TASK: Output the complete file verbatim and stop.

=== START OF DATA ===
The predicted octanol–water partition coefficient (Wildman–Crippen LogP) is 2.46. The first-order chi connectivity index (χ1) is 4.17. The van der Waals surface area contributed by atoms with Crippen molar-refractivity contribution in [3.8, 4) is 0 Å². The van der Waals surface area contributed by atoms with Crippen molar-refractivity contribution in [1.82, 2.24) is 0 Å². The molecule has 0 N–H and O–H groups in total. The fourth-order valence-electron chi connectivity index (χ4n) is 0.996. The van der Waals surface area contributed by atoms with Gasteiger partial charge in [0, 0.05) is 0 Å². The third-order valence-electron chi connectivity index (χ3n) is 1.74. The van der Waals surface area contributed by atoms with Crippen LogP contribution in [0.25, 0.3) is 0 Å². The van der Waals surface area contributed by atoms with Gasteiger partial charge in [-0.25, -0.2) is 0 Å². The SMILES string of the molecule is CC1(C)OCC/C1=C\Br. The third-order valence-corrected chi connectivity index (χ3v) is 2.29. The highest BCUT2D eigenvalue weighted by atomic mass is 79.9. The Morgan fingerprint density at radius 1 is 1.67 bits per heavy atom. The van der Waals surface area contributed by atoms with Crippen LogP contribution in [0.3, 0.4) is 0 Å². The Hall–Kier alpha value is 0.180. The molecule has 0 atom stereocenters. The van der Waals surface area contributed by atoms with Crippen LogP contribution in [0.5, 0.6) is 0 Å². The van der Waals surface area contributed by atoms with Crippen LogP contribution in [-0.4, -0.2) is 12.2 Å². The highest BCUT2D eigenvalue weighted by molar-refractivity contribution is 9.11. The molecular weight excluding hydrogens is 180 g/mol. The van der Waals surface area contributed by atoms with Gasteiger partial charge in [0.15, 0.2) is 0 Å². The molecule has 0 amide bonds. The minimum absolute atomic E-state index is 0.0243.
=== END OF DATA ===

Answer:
The predicted octanol–water partition coefficient (Wildman–Crippen LogP) is 2.46. The first-order chi connectivity index (χ1) is 4.17. The van der Waals surface area contributed by atoms with Crippen molar-refractivity contribution in [3.8, 4) is 0 Å². The van der Waals surface area contributed by atoms with Crippen molar-refractivity contribution in [1.82, 2.24) is 0 Å². The molecule has 0 N–H and O–H groups in total. The fourth-order valence-electron chi connectivity index (χ4n) is 0.996. The van der Waals surface area contributed by atoms with Gasteiger partial charge in [0, 0.05) is 0 Å². The third-order valence-electron chi connectivity index (χ3n) is 1.74. The van der Waals surface area contributed by atoms with Crippen LogP contribution in [0.25, 0.3) is 0 Å². The van der Waals surface area contributed by atoms with Gasteiger partial charge in [-0.25, -0.2) is 0 Å². The SMILES string of the molecule is CC1(C)OCC/C1=C\Br. The third-order valence-corrected chi connectivity index (χ3v) is 2.29. The highest BCUT2D eigenvalue weighted by atomic mass is 79.9. The Morgan fingerprint density at radius 1 is 1.67 bits per heavy atom. The van der Waals surface area contributed by atoms with Crippen LogP contribution in [0.3, 0.4) is 0 Å². The Hall–Kier alpha value is 0.180. The molecule has 0 atom stereocenters. The van der Waals surface area contributed by atoms with Crippen LogP contribution in [0.5, 0.6) is 0 Å². The van der Waals surface area contributed by atoms with Crippen LogP contribution in [-0.4, -0.2) is 12.2 Å². The highest BCUT2D eigenvalue weighted by molar-refractivity contribution is 9.11. The molecular weight excluding hydrogens is 180 g/mol. The van der Waals surface area contributed by atoms with Gasteiger partial charge in [0.15, 0.2) is 0 Å². The molecule has 0 amide bonds. The minimum absolute atomic E-state index is 0.0243.